As Sorceror Supreme, Doctor Strange's job consists of protecting Earth from all offenders of a supernatural or mystical variety. Dealing with messed up stuff comes with the territory, but that doesn't mean his stories never veer into the macabre. The worst part? When things go really, really wrong, it's usually Doctor Strange's fault. 


1. Doctor Strange meets a monster of his own making

 
 
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Mister Misery is not the name of a post-emo band that has too many bass guitars and not enough women, it's actually the name of a Marvel supervillain created by Doctor Strange. It's a bit weird to begin a superhero's list with the time he created a supervillain, but well, turns out that's actually one of the more positive things he's ever done.

Here's the thing about magic: It always has a price. Whenever Strange is casting a spell to save a life or just to mess with Thor, there is a physical and psychic cost. But the Sorceror Supreme doesn't have time to suffer for the mystic arts. So instead of taking that pain onto himself, he decides to send it to the basement. Literally. Under his Sanctum, Strange has locked up a physical repository for all the stress and pain his body and mind should be shouldering for the magic he sues on a daily basis.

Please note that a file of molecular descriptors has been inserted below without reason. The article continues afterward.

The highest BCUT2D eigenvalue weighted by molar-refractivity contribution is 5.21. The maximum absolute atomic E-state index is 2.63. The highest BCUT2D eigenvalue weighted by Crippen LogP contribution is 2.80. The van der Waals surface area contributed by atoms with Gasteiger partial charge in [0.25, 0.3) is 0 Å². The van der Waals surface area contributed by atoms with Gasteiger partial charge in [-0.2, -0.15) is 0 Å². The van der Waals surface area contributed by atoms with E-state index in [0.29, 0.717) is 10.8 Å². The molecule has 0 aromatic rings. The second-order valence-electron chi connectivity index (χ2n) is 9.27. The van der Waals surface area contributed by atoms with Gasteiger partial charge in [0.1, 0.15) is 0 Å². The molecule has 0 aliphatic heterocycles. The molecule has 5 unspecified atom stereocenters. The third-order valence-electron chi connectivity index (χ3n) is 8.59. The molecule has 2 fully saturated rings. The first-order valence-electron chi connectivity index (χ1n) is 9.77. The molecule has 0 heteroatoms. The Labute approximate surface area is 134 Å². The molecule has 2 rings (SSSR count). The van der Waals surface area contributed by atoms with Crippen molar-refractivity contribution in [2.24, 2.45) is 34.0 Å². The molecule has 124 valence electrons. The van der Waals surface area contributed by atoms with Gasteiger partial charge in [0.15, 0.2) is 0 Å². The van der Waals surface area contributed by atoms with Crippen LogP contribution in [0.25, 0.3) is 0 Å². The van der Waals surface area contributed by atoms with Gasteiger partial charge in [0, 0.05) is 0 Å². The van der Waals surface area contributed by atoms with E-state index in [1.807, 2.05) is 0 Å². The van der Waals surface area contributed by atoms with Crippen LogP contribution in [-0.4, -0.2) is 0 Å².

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Aptly called The Thing in the Cellar, this amorphous mass of all things vile eventually gains consciousness. And wouldn't you know it, a being that was made with pain and suffering wishes for nothing but to inflict pain and suffering onto others. Funny how that works. 

Of course, the basement dweller wouldn't be a problem if it hadn't escaped. A magic-hating techno-cult who didn't know what the hell they were dealing with saw to it that The Thing in the Cellar became The Thing Just Sort Of Wherever It Wanted to Go. Thanks a lot, magic-hating techno-cult. One silver lining: The blob of pure hate finally got to meet its dad.

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Because this is a comic, Strange is soon handed a magical solution for the cost of magic problem. The good doctor takes all of the suffering that he put into the Thing and... gives it some other people. Some are friends, some are devotees, some are people he's saved over the years. Spread over a wide swath of people, the cost of magic is lower per-capita. That's just math.

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It might sound like a happy ending, but Strange is basically the dude who bailed on the school project, forcing everyone else to pick up the slack. Apparently this worked out, however, since after the Thing's sustenance begins being projected onto random people, the Thing ceases to feel anything at all. And that doesn't sit right with this basement monster. 

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At that point the Thing names itself Mr. Misery. It's a little corny, but it's not like Doctor Strange has any room to talk.